Introduction: This study aimed to determine the epidemiology of iliac vein thrombophlebitis and describe gender differences associated with the management of this pathology. Methods: The 2010 National Inpatient Sample was retrospectively reviewed to include all inpatients with ICD-9 codes identifying iliac vein thrombophlebitis (451.81). Demographics, disposition, anticoagulation, thrombolytics, stent placement, open operative intervention, complications (deep vein thrombosis/pulmonary embolism), and mortality rates were reported. Statistical analysis included descriptive statistics and Student’s t-testing with P <0.05 deemed significant. Results: The incidence of iliac vein thrombophlebitis was 1/1,000,000 people. Men had an average age of 48 ± 20 years and women were significantly older at 59 ± 18 years (P = 0.02). There were no differences in treatment strategies or rates of complications between men and women including pulmonary embolism (23% for males, 16% of females) and deep vein thrombosis (29% for males and 19% for females). Length of stay between groups was not significant (11 ± 20 days for males and 7.7 ± 6 days for females). Overall mortality was 1.5%. Conclusion: Iliac vein thrombophlebitis is a rare disease. Females who develop iliac vein thrombophlebitis are significantly older than their male counterparts. The rates of deep vein thrombosis, pulmonary embolism, and interventional strategies are not different between the sexes.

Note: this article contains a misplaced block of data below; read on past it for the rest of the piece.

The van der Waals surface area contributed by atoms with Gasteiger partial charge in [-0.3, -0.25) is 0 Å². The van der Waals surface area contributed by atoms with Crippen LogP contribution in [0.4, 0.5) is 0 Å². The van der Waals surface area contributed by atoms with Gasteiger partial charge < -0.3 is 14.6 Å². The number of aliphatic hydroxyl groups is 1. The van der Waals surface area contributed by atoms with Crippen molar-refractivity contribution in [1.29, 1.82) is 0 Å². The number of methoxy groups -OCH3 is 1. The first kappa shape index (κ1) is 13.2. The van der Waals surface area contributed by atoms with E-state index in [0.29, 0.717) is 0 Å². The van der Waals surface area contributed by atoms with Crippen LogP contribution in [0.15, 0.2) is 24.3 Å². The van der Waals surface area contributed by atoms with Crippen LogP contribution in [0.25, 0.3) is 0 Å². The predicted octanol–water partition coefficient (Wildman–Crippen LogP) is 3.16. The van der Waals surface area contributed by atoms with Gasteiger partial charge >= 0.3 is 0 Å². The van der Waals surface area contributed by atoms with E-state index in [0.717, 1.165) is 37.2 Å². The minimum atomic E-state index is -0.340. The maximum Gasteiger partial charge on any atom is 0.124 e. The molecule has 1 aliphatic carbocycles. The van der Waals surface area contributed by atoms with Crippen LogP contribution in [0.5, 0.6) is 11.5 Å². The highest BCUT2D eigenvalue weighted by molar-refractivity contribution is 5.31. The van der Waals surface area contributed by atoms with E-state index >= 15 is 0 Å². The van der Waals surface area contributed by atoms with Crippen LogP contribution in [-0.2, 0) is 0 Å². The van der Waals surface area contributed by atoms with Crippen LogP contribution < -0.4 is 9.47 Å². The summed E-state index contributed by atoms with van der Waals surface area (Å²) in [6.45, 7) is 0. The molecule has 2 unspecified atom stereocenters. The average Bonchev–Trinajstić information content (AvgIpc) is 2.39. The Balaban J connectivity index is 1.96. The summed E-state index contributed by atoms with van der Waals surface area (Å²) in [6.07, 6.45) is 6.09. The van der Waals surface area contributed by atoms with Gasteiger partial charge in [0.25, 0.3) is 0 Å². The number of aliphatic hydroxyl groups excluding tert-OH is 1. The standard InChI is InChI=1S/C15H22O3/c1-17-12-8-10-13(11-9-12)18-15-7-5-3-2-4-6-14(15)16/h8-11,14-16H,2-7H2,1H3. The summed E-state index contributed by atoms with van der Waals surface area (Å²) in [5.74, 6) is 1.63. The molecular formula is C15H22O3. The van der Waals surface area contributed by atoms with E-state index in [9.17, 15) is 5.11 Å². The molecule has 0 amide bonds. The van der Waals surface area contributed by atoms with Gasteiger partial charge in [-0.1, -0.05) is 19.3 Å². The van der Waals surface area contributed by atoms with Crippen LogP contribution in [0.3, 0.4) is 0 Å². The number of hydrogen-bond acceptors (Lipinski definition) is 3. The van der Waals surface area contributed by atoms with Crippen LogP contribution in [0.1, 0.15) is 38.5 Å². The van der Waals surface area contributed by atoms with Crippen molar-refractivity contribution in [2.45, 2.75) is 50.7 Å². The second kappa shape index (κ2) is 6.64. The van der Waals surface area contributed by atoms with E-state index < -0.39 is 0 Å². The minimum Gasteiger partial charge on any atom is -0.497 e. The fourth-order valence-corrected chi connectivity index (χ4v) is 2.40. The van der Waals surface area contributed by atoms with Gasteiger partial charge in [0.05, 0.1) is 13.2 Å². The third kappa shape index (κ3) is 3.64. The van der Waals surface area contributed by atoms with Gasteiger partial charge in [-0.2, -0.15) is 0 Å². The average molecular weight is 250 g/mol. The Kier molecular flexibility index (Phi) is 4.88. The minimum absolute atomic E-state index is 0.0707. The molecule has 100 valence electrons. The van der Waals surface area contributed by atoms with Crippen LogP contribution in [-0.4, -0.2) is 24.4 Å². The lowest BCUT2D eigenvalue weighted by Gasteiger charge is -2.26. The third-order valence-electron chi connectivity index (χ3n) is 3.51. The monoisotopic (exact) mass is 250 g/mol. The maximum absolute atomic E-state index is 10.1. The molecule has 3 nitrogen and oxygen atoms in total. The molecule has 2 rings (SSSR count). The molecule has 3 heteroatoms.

- Iliac vein thrombophlebitis
- incidence of iliac vein thrombophlebitis
ASJC Scopus subject areas
- Radiology Nuclear Medicine and imaging
- Cardiology and Cardiovascular Medicine